Béla Tarr‘s The Turin Horse follows the story of a carriage driver’s family after the death of Friedrich Nietzsche, and the horse that fatefully / indirectly affected their lives. Synopsis as follows (via Berlinale):

“In Turin on 3rd January, 1889, Friedrich Nietzsche steps out of the doorway of number six, Via Carlo Albert. Not far from him, the driver of a hansom cab is having trouble with a stubborn horse. Despite all his urging, the horse refuses to move, whereupon the driver loses his patience and takes his whip to it. Nietzsche comes up to the throng and puts an end to the brutal scene, throwing his arms around the horse’s neck, sobbing.

His landlord takes him home, he lies motionless and silent for two days on a divan until he mutters the obligatory last words, and lives for another ten years, silent and demented, cared for by his mother and sisters. We do not know what happened to the horse.”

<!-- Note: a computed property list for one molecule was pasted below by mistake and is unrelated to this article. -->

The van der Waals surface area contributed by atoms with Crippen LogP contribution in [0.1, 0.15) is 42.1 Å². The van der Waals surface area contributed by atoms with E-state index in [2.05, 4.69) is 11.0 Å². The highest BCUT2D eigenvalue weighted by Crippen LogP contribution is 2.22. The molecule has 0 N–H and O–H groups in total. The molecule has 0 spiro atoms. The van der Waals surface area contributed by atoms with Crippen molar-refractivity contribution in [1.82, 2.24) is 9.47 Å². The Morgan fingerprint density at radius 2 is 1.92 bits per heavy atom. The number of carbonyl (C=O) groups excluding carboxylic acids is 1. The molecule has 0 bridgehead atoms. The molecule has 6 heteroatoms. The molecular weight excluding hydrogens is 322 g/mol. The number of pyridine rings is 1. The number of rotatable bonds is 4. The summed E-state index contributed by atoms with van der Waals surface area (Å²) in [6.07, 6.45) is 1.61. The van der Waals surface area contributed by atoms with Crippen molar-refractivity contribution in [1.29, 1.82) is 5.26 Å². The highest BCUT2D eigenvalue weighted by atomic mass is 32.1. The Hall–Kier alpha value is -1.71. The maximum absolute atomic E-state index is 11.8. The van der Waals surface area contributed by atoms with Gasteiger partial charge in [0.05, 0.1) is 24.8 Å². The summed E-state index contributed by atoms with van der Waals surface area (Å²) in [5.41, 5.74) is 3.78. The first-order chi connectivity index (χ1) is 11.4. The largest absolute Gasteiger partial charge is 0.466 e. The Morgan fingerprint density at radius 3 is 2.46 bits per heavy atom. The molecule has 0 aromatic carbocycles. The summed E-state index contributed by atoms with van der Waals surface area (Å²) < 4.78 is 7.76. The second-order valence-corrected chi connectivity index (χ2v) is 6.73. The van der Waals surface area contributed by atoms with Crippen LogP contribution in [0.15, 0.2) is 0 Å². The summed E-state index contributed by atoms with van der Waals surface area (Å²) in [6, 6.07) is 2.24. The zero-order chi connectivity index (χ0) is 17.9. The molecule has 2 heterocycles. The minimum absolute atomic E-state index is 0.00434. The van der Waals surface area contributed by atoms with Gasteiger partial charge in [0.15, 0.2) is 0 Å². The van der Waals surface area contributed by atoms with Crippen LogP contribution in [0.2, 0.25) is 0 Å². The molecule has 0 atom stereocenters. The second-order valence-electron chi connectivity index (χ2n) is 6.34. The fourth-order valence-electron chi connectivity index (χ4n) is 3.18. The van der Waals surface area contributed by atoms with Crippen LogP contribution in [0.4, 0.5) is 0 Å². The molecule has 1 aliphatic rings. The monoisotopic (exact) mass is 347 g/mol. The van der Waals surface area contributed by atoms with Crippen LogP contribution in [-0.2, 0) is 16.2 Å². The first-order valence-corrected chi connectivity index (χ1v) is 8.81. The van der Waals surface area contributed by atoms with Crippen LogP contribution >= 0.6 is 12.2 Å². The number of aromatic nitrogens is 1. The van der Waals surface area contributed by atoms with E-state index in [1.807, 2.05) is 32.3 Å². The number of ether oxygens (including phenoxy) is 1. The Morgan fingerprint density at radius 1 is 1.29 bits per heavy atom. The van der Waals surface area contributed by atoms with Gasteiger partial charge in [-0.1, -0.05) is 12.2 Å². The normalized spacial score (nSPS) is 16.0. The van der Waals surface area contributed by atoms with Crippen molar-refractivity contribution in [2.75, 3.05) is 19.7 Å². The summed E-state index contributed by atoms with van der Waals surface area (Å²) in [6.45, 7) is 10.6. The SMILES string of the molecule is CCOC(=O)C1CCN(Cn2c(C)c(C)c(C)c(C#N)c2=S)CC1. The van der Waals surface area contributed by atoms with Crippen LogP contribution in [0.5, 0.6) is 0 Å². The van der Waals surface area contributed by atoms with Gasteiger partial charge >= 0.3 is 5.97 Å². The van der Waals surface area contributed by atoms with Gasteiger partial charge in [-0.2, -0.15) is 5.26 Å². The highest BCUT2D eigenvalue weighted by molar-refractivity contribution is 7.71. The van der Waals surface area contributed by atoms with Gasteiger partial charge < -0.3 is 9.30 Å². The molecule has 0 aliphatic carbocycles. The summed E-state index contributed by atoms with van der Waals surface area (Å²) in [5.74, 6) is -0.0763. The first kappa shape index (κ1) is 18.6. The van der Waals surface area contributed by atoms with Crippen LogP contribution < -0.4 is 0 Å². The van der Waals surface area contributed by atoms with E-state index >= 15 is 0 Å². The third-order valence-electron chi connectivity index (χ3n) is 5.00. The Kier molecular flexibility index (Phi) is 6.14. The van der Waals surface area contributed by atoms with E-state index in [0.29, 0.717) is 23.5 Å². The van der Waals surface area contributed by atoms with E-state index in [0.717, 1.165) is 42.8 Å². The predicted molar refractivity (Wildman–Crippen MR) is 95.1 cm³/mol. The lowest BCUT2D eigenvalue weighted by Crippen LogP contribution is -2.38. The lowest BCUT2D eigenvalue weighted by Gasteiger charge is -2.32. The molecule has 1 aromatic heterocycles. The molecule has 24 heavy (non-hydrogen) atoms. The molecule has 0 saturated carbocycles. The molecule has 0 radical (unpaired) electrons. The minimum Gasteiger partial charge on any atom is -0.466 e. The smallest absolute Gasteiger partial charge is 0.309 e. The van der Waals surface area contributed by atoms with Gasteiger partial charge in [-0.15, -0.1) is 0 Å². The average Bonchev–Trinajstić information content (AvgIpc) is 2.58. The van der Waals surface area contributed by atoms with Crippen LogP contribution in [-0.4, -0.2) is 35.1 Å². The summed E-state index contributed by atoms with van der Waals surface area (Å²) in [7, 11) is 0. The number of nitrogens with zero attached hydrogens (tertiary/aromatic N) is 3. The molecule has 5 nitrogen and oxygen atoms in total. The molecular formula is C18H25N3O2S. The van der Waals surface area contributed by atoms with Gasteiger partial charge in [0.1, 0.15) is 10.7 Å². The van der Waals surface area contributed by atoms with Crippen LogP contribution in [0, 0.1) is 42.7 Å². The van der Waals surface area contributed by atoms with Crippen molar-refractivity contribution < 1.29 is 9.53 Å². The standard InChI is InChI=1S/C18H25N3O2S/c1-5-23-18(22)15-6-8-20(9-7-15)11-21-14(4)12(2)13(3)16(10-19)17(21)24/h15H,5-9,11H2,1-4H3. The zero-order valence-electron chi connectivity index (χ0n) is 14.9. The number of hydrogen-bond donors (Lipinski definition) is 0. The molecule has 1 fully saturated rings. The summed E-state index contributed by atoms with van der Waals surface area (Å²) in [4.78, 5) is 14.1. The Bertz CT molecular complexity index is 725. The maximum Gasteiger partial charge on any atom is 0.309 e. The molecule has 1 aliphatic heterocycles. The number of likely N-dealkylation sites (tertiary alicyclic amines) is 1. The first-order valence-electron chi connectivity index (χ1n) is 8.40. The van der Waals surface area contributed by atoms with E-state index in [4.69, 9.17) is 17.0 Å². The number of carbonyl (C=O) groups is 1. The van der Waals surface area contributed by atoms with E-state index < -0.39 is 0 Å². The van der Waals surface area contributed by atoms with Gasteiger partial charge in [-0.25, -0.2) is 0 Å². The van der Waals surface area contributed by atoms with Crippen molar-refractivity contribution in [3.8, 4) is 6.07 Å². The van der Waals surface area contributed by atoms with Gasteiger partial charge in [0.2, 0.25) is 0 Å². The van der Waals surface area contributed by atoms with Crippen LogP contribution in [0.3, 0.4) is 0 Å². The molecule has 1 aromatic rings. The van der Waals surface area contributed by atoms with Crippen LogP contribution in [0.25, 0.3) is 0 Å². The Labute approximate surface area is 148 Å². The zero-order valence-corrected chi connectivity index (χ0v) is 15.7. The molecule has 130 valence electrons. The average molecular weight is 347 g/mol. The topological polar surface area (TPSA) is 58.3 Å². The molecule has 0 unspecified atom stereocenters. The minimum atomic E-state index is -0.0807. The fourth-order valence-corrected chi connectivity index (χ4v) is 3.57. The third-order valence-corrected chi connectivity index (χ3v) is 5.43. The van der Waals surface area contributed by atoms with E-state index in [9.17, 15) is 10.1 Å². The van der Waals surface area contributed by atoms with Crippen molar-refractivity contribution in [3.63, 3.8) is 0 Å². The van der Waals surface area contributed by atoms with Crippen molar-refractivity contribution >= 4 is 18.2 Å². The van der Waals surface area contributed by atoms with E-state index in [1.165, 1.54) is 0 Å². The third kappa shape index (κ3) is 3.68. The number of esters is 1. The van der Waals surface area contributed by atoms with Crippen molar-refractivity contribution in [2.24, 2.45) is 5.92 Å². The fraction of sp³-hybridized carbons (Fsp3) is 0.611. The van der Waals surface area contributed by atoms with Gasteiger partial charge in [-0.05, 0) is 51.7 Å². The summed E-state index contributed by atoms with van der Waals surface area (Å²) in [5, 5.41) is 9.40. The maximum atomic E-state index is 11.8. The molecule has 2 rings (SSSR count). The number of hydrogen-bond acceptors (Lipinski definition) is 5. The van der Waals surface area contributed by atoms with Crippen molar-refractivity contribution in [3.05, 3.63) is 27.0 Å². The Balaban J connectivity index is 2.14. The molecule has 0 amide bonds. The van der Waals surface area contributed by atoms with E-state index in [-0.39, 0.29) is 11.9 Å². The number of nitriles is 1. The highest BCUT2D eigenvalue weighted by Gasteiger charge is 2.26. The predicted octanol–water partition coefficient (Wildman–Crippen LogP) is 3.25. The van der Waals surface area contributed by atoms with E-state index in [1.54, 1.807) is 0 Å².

These are Béla Tarr’s introductory words at the beginning of his film, which picks up the narrative immediately after these events, and is a meticulous description of the life of the driver of the hansom cab, his daughter and the horse. This Hungarian director’s new work bears all the hallmarks of his inimitable style including long takes, black-and-white photography and almost no dialogue.”

The teaser is embedded down below:

The Turin Horse


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